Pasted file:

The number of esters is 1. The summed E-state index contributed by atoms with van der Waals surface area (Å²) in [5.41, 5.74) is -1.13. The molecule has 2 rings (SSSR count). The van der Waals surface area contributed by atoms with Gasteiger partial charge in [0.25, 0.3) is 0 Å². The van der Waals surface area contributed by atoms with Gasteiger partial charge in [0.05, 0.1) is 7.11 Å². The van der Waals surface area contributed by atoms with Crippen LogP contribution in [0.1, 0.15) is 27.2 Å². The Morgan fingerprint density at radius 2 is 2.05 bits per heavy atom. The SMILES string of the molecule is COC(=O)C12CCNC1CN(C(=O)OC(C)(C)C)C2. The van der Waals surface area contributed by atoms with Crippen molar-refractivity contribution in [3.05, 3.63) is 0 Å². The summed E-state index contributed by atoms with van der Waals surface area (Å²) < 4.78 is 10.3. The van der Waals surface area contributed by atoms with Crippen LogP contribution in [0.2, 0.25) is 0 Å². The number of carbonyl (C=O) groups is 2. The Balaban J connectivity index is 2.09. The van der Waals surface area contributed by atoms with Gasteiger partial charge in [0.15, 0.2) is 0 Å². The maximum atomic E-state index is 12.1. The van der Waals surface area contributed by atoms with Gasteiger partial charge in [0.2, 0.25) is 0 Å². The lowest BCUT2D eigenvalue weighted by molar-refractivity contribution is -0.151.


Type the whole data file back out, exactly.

The number of esters is 1. The summed E-state index contributed by atoms with van der Waals surface area (Å²) in [5.41, 5.74) is -1.13. The molecule has 2 rings (SSSR count). The van der Waals surface area contributed by atoms with Gasteiger partial charge in [0.25, 0.3) is 0 Å². The van der Waals surface area contributed by atoms with Gasteiger partial charge in [0.05, 0.1) is 7.11 Å². The van der Waals surface area contributed by atoms with Crippen LogP contribution in [0.1, 0.15) is 27.2 Å². The Morgan fingerprint density at radius 2 is 2.05 bits per heavy atom. The SMILES string of the molecule is COC(=O)C12CCNC1CN(C(=O)OC(C)(C)C)C2. The van der Waals surface area contributed by atoms with Crippen molar-refractivity contribution in [3.05, 3.63) is 0 Å². The summed E-state index contributed by atoms with van der Waals surface area (Å²) < 4.78 is 10.3. The van der Waals surface area contributed by atoms with Crippen LogP contribution in [0.2, 0.25) is 0 Å². The number of carbonyl (C=O) groups is 2. The Balaban J connectivity index is 2.09. The van der Waals surface area contributed by atoms with Gasteiger partial charge in [0.15, 0.2) is 0 Å². The maximum atomic E-state index is 12.1. The van der Waals surface area contributed by atoms with Gasteiger partial charge in [0.2, 0.25) is 0 Å². The lowest BCUT2D eigenvalue weighted by molar-refractivity contribution is -0.151.